Rebecca Belle Raymond was born in our home on June 1st.  We had a smooth, if long labor.  In the following weeks we had family descend upon the household, acting as pinch-hitters so Mr. Turtle and I could catch up on sleep.  God bless 27821484376_3bab44c23dgrandparents!

Now, five weeks later Little Turtle is two pounds heavier.  She’s gone from swimming in our newborn outfits and diapers to busting at the seams.  On a good night we’ll get a four hour stretch of sleep – pure bliss.

When home more often than not she hangs out in one of the many cloth diapers my mother has made for her. I’m so fortunate that I have a seamstress that wants to sew for my child!  I’m beginning to have fun playing with her outfits as she grows out of the few newborn pieces we have and into the plethora of 3-month clothes we have.

As Mr. Turtle will note, right now she’s just beginning to ease out of the boring-potato stage.  Now she’s beginning to smile in response to things around her, and beginning to stay awake for longer periods of time during the day.  She pees like a racehorse, though!

As for the projects I’m working on… I’ve been taking a step to the side to make progress on a number of sewing things.  I have a surprise quilt for someone I can’t talk about yet, and a number of scrappy quilts that I’m hoping to make for beds in the house.  I haven’t touched my yarn in just over a month, and it seems like it was a much-needed break.  Part of it was because Rebecca seemed to suck up all the energy I had for really thinking.  Sewing, especially sewing straight seems like I was doing, was so much more straightforward!

Still, I’ve got a few projects coming up in the next few months, so stay tuned!

Rebecca Belle Raymond

Quick little note here!27441262225_23c7c6df7d_c

Rebecca Belle Raymond aka “Little Turtle” was born at home on June 1st at 5:58 pm.  She was 7 lbs even.  We are both doing well.  The last week has been filled with highs and lows as Mr. Turtle and I learned who Little Turtle is.  We’re settling into a rhythm!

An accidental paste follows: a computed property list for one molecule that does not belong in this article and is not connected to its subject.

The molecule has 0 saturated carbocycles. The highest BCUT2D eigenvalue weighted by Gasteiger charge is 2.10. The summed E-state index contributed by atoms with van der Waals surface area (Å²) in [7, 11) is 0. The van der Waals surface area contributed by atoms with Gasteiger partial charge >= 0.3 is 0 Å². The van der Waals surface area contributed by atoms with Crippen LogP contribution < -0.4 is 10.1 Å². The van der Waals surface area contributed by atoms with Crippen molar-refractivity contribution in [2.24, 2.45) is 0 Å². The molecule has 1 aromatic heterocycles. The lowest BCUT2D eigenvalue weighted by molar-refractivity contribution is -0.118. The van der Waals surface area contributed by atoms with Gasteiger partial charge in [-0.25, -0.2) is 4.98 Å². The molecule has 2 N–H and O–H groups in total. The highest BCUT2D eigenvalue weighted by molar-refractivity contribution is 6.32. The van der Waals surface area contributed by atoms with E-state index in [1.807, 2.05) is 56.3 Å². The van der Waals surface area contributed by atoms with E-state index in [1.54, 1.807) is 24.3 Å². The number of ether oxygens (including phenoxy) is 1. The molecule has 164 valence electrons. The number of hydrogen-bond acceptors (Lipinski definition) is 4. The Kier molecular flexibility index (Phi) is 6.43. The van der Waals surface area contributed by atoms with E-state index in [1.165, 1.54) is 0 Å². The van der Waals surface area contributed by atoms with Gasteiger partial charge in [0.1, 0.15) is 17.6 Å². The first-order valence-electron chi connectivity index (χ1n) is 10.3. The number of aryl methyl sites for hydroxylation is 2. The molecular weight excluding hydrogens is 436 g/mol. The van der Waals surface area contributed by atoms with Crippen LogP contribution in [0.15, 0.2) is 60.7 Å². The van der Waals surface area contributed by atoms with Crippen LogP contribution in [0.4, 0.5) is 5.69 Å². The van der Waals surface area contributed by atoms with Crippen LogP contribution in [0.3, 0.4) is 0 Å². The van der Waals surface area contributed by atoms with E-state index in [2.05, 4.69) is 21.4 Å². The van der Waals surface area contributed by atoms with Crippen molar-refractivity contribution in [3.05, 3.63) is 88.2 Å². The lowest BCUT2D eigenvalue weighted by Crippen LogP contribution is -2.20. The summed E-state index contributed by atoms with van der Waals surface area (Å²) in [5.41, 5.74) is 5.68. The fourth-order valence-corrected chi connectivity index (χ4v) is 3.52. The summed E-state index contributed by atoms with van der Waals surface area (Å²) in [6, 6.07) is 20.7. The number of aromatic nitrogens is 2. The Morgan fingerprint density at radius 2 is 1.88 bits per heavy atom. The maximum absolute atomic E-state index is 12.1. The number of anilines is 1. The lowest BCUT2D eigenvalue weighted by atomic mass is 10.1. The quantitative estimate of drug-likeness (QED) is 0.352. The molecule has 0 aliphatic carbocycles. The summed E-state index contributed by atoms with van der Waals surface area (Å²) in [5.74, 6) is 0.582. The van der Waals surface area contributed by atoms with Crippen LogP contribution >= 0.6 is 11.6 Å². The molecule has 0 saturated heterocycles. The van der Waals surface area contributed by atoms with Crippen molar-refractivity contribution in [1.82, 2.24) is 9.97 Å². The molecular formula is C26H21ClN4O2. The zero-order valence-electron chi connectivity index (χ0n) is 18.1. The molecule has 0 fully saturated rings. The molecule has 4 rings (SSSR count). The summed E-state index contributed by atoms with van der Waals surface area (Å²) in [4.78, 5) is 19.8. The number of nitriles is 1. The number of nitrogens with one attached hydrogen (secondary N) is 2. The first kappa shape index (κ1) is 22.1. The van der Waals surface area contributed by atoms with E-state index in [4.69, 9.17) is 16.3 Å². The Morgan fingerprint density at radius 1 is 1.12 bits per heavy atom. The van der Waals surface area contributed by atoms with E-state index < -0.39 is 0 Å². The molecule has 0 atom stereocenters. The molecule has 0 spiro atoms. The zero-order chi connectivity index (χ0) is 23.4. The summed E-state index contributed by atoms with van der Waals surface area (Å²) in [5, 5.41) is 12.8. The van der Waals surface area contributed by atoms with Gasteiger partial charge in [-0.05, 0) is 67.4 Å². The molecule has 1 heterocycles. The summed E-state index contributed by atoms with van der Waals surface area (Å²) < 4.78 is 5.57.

I will be on maternity leave for the next month, and then will be gradually reclaiming my inbox and stepping back into the business after that.  For pressing issues, contact michael@tinkingturtle.com.

All the Handknits!

I’ve had a number of people asking me if I’ve knit a lot of things for Little Turtle, or if I was planning to.  Truth is, other than my Shamrock Dress, there hasn’t been much knitting on my behalf for the baby.

I’m fortunate, though, in that I have a community around me of crafty people who do knit and crochet, and have made our future child some lovely gifts.  I thought I’d share a few of them!

The first one has a bit of a story – I’m part of a stitching group that meets in Ashland every Monday night.  They’re a great group of ladies, and it’s always one of the highlights of my week getting to meet and catch up with them.  On Monday evening I walked into the room, running slightly late, to a big surprise.

There was cake and decorations, and , much to my unexpected joy, was a gift beyond words.  The ladies of the group had made Little Turtle a blanket – squares filled with elephants and bunnies, trains and boats, flowers and butterflies.  It was an amazing show of joy and anticipation and love.